11.28.2011
By Terry Flanagan

Regulators Seek To Mollify MIFID II Critics

European Commission softens stance on HFTs and proprietary trading.

Regulators are seeking to clarify portions of the new MiFID II that deal with high-frequency and algorithmic trading, as well as proprietary trading.

The directive, which was released in draft form by the European Commission in October, contains language that restricts HFT and prop trading.

In particular, it imposes market-making obligations on firms that employ high-frequency or algorithmic trading strategies, and prohibits operators of broker crossing networks from trading for their own account against order flow on those networks.

Valérie Ledure, senior policy officer, Securities Markets, in the European Commission’s Directorate-General of Internal Market and Services, said at a conference in London last week that the MiFID draft doesn’t exclude proprietary trading per se, but only excludes them from trading against order flow in their crossing networks, to be designated as organized trading facilities, (OTFs) under the new regime.

“We are banning prop trading because we want venues to be neutral. This doesn’t mean banks cannot prop trade. Just not in their own entity where clients are trading,” said Ledure, according to published reports. “[Banks] can go to another venue to prop trade.”

OTFs would include both bilateral and multilateral systems, capturing all types of organized execution and trading arrangements not captured by regulated markets or MTFs, including broker crossing systems and single-dealer platforms for trading OTC derivatives.

OTF operators under MiFID may not execute any transactions against their own capital [as systematic internalizers] but will have discretion over how a transaction will be executed and may restrict access to clients with whom they don’t want to trade.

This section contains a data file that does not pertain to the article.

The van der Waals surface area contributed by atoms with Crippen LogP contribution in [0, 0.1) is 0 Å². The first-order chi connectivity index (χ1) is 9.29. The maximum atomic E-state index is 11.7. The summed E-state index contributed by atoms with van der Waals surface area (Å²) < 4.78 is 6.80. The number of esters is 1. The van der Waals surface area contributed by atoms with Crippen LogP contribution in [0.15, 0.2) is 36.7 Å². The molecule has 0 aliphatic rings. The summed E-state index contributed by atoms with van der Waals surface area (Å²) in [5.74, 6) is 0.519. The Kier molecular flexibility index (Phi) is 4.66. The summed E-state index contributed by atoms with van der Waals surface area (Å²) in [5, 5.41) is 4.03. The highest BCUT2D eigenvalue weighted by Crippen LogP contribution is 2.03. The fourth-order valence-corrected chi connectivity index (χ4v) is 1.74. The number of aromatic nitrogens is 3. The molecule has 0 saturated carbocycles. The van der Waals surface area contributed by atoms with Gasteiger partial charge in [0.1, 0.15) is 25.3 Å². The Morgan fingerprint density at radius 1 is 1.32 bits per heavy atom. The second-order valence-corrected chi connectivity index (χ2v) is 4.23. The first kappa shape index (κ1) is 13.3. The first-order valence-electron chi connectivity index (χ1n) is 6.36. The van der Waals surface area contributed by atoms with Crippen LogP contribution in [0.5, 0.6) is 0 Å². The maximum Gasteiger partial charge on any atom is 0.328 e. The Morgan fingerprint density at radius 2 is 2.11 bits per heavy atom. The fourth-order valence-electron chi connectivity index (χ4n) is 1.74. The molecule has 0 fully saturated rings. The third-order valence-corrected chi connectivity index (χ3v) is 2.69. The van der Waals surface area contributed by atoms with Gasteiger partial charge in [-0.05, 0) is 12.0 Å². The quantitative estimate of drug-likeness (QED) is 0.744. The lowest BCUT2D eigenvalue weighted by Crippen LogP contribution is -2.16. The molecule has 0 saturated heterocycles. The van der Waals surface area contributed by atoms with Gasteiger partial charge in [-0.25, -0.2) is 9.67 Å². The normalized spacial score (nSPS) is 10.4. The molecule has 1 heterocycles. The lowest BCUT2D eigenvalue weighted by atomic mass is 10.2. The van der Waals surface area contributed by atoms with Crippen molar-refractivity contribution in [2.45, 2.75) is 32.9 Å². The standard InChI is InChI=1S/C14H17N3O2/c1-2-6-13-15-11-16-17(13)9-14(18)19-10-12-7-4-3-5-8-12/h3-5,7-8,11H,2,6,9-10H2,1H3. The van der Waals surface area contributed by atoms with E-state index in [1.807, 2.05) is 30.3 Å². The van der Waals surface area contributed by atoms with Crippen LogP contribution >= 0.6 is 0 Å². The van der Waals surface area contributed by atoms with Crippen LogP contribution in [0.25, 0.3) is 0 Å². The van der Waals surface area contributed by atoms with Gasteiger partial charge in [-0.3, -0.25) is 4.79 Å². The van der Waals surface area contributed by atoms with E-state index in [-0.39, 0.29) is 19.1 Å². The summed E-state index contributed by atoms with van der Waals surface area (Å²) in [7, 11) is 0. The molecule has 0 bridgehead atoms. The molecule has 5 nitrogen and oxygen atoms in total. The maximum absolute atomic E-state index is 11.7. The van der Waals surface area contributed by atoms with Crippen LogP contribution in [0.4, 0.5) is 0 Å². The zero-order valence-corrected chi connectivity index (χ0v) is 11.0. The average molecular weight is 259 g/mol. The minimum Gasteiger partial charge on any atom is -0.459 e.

“Banks are able to operate both an OTF and a systemic internalizer,” said Ledure. “They are also allowed to have an SI and an OTF in the same instruments, but they cannot trade that instrument on their own [crossing network].”

As for the restriction on HFT and algo trading, the European Commission appears to be back-pedaling on the controversial language. “We want to address market integrity issues and safeguard investors,” Ledure said. “We have tried to explain clearly what type of HFT is abuse and we want to know which algorithms are behind it.”

The directive requires that “an algorithmic trading strategy shall be in continuous operation during the trading hours of the trading venue to which it sends orders or through the systems of which it executes transactions. The trading parameters or limits of an algorithmic trading strategy shall ensure that the strategy posts firm quotes at competitive prices with the result of providing liquidity on a regular and ongoing basis to these trading venues at all times, regardless of prevailing market conditions.”

“The liquidity provision has been highly controversial,” said Ledure. “We phrased it very broadly. Personally, I am open to improving this provision.”

The decision to place some elements of MiFID in a directive and others in a regulation (MiFIR) reflects the need to achieve a uniform set of rules in some areas, while allowing for national specificities in others.

As a result, MiFIR sets out requirements on disclosure of data on trading activity to the public, mandatory trading of derivatives on organized venues, and removing barriers between trading venues and providers of clearing services to promote competition.

As a regulation, MiFIR will have the force of law, and will not require transposition into law by Member States. Such a harmonized approach will help avoid confusion in the daily functioning of markets, and minimize opportunities for regulatory arbitrage between Member States.

MiFID, the directive, amends requirements for providers of investment services, and rules regarding investor protection. Also included in the directive are rules applicable to different types of trading venue, providers of market data, and powers to be granted by Member States to competent national authorities.

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